Management of appendix mass in a Nigerian rural district
Background: The traditional management of an appendix mass is conservative, followed by interval appendicectomy. Interval appendicectomy is now controversial.
Aim: To present an experience with the management of appendix mass among a rural people in Nigeria.
Methods: Patients presenting with appendix masses and admitted at Jasman Hospital, Udo-Ezinihitte, over a 30-year period (1977-2006) were reviewed using case notes, theatre and ward registers. Information extracted included presenting symptoms, age, gender, treatment received, and outcome. Data was analyzed by descriptive statistics.
Results: A total of 15,265 patients were seen with complaints related to the right iliac fossa in the period. Seventy-two (0.5%) of these had palpable tender masses. Seventy (97.2%) of the seventy-two were inflammatory masses of the appendix, consisting of 13 (19%) cases of frank abscesses and 57 (81%) cases of phlegmon. The male to female ratio was 1:1.2. Their ages ranged from 6 to 68 years with an average of 37 years. Forty-nine (70%) were between 16 and 65 years.
Two patients had immediate appendicectomy. The rest (68) were placed on antibiotics on admission. Thirteen (19%) had abscesses drained, right hemicolectomy was performed in 1 of 70 (1.42%) with appendix mass. Interval appendicectomy was carried out in 28 out of 70 (40%) patients. Thirty-six (51.4%) patients did not return for scheduled appendicectomy. Abscesses recurred in 3 (4.3%) cases after initial drainage.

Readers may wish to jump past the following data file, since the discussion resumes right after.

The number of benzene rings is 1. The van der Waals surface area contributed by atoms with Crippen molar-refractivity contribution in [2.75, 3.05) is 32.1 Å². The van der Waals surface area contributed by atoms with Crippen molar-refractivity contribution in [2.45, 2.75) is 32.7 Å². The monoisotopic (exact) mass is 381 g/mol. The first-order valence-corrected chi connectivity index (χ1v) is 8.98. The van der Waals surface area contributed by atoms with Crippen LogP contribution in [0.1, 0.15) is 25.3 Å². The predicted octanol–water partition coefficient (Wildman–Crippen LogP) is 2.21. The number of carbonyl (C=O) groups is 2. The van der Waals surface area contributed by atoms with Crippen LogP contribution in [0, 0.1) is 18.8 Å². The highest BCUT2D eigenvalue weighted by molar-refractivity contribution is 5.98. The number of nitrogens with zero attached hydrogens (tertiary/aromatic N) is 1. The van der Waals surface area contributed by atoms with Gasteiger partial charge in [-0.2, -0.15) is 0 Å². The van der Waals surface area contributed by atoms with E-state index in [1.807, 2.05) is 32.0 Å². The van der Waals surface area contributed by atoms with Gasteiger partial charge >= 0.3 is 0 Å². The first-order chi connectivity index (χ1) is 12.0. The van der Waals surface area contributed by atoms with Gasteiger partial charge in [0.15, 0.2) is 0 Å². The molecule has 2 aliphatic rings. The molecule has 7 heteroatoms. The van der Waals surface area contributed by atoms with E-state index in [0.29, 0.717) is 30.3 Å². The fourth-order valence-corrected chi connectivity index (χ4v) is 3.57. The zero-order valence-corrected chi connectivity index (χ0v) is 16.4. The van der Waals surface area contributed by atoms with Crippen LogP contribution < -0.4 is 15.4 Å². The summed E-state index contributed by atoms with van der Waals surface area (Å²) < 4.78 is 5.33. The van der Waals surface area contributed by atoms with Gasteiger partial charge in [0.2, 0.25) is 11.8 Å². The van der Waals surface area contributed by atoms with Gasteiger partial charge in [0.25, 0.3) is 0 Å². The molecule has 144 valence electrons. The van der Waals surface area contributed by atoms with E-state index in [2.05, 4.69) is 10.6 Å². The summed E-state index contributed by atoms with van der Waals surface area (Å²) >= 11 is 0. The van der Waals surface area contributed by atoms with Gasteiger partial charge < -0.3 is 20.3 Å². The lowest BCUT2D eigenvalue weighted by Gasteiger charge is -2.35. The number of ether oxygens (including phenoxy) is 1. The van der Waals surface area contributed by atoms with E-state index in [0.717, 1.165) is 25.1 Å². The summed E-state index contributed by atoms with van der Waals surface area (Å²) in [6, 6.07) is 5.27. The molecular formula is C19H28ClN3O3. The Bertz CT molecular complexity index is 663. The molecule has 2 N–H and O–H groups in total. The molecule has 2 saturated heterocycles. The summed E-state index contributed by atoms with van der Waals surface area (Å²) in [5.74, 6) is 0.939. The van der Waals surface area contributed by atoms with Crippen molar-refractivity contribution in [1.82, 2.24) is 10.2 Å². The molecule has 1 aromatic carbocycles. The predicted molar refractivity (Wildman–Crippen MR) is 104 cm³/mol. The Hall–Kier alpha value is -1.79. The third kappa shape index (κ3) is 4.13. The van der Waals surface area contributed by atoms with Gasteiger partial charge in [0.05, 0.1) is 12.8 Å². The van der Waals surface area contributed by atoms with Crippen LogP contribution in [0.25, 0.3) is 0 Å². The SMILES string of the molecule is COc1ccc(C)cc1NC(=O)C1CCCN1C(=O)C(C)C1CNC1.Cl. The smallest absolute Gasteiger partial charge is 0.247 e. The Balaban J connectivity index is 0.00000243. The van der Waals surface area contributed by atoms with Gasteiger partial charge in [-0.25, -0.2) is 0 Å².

The appendix disappeared in 4 (5.71%) patients and was fibrosed stumps in 5 (7.1%). Two specimens showed inflammatory response three to seven months after conservative management. Two patients (4.3%) died.
Conclusion: Conservative treatment should be the initial line of management for appendiceal masses, but sometimes immediate appendicectomy, right hemicolectomy, or interval appendicectomy may be necessary.
Keywords: Right iliac fossa, Appendix mass, Interval appendicectomy